About A470 Soaring

This is the blog for a few guys who spend their time flying radio controlled gliders, or slope soarer's, from the many and varied slopes around SE Wales.

This usually begins at the northern end of Cardiff, driving north up the A470 up to the Heads of the Valley's and the southern fringe of the Brecon Beacons. But the A470 road continues its windy way all the way to N Wales.

There are many slopes available for most wind directions, the most famous being the area between Nant-y-Moel and Treorchi known as The Bwlch, which has some of the best slopes and flying in Europe with many F3F competitions being held there each year and visited by many fliers from Europe and around the world. At 1500 feet (450m) above sea level, there is usually more wind than not, and certainly more than at sea level.

If you require any further information, are new to slope soaring or are visiting the area, please contact Steve at steve.houghton59@gmail.com . I look forward to hearing from you.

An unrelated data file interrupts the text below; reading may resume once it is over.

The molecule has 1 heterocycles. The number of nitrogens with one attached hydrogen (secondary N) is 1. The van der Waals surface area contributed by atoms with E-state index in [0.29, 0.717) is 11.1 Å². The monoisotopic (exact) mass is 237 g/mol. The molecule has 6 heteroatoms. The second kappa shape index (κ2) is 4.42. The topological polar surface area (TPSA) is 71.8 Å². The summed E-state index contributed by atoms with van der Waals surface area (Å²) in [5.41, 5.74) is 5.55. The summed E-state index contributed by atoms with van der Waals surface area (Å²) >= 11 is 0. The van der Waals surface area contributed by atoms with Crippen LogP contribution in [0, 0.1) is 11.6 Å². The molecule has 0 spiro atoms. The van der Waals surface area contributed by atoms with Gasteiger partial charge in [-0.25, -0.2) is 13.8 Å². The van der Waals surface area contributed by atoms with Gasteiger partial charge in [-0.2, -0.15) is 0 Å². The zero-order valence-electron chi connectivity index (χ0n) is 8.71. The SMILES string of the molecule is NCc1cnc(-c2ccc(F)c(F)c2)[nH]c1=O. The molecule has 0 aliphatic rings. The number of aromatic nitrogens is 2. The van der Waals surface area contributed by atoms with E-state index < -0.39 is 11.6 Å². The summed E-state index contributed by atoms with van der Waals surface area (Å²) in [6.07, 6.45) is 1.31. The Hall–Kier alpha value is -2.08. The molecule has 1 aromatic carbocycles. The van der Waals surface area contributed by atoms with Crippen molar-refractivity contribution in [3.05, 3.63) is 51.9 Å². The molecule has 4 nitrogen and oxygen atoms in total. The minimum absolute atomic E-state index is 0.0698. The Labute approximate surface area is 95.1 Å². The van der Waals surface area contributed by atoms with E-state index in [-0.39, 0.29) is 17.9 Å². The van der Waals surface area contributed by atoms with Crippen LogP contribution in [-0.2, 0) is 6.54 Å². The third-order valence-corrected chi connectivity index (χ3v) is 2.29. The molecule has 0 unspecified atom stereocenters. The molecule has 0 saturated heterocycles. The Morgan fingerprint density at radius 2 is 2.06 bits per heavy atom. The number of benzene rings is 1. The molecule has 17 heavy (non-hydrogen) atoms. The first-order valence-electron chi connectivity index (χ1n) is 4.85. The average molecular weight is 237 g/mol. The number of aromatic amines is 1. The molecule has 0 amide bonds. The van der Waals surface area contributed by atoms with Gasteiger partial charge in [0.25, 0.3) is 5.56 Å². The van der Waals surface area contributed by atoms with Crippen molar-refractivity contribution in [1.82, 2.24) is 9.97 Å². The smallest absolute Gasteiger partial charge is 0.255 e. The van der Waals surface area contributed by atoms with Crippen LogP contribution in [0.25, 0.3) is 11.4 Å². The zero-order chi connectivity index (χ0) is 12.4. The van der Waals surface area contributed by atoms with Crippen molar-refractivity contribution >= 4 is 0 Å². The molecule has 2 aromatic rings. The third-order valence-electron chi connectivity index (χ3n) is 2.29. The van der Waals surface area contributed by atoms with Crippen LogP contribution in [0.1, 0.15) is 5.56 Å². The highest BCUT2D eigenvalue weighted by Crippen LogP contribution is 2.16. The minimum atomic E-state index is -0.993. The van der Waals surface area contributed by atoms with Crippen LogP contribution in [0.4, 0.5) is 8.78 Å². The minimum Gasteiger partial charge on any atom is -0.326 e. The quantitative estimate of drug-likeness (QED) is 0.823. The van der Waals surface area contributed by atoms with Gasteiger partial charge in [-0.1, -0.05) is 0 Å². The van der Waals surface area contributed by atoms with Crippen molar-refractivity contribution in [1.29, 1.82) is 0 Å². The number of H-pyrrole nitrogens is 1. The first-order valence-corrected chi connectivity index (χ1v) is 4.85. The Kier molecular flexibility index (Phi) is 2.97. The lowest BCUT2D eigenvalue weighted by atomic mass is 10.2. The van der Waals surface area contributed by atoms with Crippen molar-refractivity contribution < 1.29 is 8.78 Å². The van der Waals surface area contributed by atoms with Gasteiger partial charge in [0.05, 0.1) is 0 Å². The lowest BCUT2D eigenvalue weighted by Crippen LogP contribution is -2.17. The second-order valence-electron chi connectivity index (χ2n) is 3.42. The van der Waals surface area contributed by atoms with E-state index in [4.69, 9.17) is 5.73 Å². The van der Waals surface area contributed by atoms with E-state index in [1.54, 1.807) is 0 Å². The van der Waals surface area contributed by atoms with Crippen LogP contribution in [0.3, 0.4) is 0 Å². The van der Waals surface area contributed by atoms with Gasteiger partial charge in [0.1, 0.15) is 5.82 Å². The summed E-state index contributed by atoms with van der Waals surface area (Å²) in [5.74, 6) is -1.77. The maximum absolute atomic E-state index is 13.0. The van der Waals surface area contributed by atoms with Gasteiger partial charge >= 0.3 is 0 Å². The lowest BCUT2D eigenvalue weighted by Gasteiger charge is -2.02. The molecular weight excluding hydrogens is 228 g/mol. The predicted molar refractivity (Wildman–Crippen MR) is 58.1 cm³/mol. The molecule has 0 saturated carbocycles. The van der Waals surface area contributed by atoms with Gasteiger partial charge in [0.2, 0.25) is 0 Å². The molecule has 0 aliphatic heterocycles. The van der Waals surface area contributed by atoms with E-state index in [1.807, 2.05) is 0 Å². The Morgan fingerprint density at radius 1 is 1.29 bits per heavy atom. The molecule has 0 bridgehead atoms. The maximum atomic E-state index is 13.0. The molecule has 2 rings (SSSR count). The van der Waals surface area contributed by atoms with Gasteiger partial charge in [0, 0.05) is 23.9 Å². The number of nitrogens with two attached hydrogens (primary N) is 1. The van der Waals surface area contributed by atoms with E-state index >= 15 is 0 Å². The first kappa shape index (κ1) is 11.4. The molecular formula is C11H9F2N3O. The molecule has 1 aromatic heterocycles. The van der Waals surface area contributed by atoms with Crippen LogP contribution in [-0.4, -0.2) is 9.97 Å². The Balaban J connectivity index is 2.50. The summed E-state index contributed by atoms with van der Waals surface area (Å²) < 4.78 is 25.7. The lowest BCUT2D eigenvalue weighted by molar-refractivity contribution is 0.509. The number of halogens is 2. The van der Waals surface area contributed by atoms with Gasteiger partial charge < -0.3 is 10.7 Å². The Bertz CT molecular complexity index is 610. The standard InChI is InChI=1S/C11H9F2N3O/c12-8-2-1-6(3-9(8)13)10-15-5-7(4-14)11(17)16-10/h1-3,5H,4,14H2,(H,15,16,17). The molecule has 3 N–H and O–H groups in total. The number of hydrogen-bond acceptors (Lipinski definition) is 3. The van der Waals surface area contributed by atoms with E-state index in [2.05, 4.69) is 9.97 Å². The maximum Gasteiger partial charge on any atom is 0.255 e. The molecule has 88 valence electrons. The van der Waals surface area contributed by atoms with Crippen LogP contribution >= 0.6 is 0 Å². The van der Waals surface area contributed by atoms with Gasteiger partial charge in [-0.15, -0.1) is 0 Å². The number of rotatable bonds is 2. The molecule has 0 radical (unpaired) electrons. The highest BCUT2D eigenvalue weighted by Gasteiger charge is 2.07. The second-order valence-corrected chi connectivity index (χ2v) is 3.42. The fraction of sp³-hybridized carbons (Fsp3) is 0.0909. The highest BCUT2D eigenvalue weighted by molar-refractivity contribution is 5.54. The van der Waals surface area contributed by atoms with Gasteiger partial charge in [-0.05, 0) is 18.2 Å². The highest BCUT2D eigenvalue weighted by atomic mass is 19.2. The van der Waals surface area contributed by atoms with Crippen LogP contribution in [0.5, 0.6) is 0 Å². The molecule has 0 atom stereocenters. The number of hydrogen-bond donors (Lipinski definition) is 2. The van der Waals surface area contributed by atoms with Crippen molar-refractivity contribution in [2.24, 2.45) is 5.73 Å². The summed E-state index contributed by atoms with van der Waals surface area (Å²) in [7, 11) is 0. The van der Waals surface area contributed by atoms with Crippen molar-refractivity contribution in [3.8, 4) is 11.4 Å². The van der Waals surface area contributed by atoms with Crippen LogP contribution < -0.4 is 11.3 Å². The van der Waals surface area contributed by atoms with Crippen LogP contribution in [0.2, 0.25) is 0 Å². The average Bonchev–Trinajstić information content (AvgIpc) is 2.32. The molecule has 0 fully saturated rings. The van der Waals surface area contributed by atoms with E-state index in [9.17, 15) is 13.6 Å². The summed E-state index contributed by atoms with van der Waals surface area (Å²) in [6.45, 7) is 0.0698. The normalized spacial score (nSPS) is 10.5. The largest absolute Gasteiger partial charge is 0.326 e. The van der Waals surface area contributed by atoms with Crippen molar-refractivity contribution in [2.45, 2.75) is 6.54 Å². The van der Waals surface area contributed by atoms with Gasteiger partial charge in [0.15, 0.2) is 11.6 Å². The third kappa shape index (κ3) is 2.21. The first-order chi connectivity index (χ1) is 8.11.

Take a look at Page 2 (look below and to the left here) for Google maps of our most popular Flying Sites.

Monday, 30 April 2012

Fochriw Mountain

Saturday 28th April
It was a grey old morning as I arrived up the winding, single track road from Pontlottyn to the top of Fochriw, looking in a north easterly direction.

I parked the car on the grass at the side of the road and walked the 30 or so yards to the edge of the slope, this is the kind of sloping we like, park and fly. The wind was blowing about 30mph and that north easterly was bitterly cold, so I walked back to the car and donned a few more layers of clothing, a woolly hat, gloves and ski jacket.